“One of the most important principles of Japanese interior design is that less is more. Austerity, minimalism, appreciation of heirlooms and traditions survive in a unique amalgam that adapts technology and modernism so that they fit into an already established aesthetic and not the other way around.”
Mural in photo: Bamboo wall mural
Japanese minimalism is aesthetic, but more importantly, functional. Director of the vintage décor store Scaramanga, Carl Morenikeji explains how the simplicity of Japanese design has influenced many other styles.
“Many styles are influenced by the minimal aesthetic of Japanese interiors. So, it’s no surprise that the style should become the forefront in 2020. Especially given there’s been so much soothing minimalism. To us, Japanese interiors are all about beautifully crafted functional pieces of furniture made from natural materials with simple forms like origami fold style patterns mixed with organic decorative shapes and symbols.”
4) How can I embrace Japanese style? = Choose neutral colours
In close connection to nature, the most common colour schemes found in Japanese interior design are highly influenced by the outdoors.
Mural in photo: Storm Ahead
“Simplicity is essential when choosing your color palette. Look outside your windows to check what natural color elements you can incorporate in your home today… With the natural beauty of the outside world, Japanese homes typically contain simple colors from nature. Predominant colors are derived from the browns of wooden elements, and also the greens of plants. – Amira Johnson
More importantly, when it comes to a Japanese house interior, focus on simplicity and avoid maximalism at all costs. Keep it simple and focused.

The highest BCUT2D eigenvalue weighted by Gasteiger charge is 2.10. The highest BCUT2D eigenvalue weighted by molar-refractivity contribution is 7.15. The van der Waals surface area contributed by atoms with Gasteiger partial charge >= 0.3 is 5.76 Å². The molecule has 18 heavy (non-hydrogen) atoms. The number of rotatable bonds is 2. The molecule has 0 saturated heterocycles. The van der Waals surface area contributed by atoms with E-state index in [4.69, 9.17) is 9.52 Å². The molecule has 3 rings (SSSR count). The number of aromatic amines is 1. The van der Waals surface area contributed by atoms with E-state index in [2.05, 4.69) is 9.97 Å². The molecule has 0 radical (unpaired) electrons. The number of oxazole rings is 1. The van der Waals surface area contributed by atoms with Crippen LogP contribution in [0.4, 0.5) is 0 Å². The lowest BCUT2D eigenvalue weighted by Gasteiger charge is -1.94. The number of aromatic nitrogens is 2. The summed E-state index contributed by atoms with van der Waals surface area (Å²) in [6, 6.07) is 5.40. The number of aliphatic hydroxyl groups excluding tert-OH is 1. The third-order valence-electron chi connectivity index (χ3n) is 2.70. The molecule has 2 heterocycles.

“The color scheme should be neutral or straightforward. Wooden brown and green from plants are popular alongside the grey of stone tiles.” –John Linden
5) Japandi – a beautiful blend of two cultures
One aspect of Japanese interior design that we love is Japandi – a mix of Japanese and Scandinavian design. Both are beautifully minimalist, stylish and homely so a marriage of both is a match made in heaven!
Mural in photo: Wood Texture Natural Finish
Here are some tips for achieving the Japandi look from Interior Designer Amira Johnson.
“Characterized by a love for all things minimalist and natural, Scandinavian emphasis on function over form and respect for the beauty of the imperfect inherited from Japanese design, Japandi will probably continue the trend for years to come… You can spice it up with a couple of handpicked accessories originating from Scandinavian and Japanese design, like authentic tatami mats, Oriental tapestries, woollen throws, ceramic pots and animal hides...
Dark leather upholstery will also check out the range in a Japandi room if used within moderation. So will vintage and mid-century modern pieces that can be utilized to define the backdrop for creative design experiments with colors, textures, and materials.”
6) Classic Japanese items to add authentic culture into the home
If you want to go big and embrace authentic Japanese décor into your home, then you must include the following items in your interior design.
Replace doors with norens and carpets with tatami mats